Marine iguanas vary in body size, which is different depending on the island the individual iguana inhabits. The iguanas living on the islands of Fernandina and Isabela (named for the famous rulers of Spain) are the largest found anywhere in the Galápagos. On the other end of the spectrum, the smallest iguanas are found on the island on Genovesa.
Adult males weigh from a maximum of 12–13 kg (26–29 lb) on southern Isabela to about 1–2 kg (2.2–4.4 lb) on Genovesa. The reason for this difference in body size of marine iguanas between islands is due to "variability in algal productivity and sea surface temperature." 
Marine iguanas are sexually dimorphic with adult males weighing about 70% more than adult females. There is a correlation between longevity and body size, particularly for adult males. Large body size in males is selected sexually, but can be detrimental during El Niño events when resources are scarce. This results in large males suffering higher mortality than females and smaller adult males. The mortality rates of marine iguanas are, in fact, explained through the size difference between the sexes.
Reproduction in the marine iguana begins during the cold and dry season. Female marine iguanas reach sexual maturity at the age of 3–5 years, while males reach sexual maturity at the age of 6–8 years. Sexual maturity is marked by the first steep and abrupt decline in bone growth cycle thickness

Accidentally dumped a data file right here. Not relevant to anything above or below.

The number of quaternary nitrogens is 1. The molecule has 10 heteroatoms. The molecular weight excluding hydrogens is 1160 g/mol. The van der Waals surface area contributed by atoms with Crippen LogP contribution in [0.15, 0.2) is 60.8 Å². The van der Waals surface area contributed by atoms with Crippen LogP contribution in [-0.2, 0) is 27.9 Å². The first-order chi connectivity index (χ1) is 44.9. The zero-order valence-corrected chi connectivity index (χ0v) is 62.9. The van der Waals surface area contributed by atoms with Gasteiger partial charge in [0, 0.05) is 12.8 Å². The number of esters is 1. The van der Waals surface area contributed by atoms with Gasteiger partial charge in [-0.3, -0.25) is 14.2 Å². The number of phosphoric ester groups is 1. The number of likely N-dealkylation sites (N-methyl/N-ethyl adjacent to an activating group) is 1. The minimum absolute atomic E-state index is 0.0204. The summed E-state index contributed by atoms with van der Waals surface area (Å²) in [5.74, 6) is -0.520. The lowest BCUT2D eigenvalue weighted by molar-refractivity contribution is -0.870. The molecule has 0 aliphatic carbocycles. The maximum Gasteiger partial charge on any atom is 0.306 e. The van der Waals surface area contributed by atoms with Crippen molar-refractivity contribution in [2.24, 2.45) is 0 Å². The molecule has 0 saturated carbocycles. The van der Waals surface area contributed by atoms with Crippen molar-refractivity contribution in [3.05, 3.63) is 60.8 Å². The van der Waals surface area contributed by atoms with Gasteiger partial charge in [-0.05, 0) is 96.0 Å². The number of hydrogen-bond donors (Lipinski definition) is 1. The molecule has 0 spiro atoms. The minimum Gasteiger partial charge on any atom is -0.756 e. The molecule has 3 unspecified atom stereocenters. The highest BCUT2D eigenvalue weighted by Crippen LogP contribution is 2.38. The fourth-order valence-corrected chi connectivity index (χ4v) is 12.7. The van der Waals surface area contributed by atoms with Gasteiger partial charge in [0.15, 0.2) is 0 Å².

Males are selected by females on the basis of their body size. Females display a stronger preference in mating with bigger males. During the breeding season, males defend the leks, and roughly one month after copulation, females lay between one and six eggs. The eggs "take 3 months to incubate in nests dug 30–80 cm (12–31 in) deep in sand or volcanic ash."  It is precisely because of body size that reproductive performance increases and "is mediated by higher survival of larger hatchlings from larger females and increased mating success of larger males." 
The marine iguana forages exclusively on inter- and subtidal algae, and 4-5 red algal species are their food of choice. During neap low tides, however, the usually avoided Ulva lobata, also known as green algae, is eaten more often since the preferred red algae are not easily available.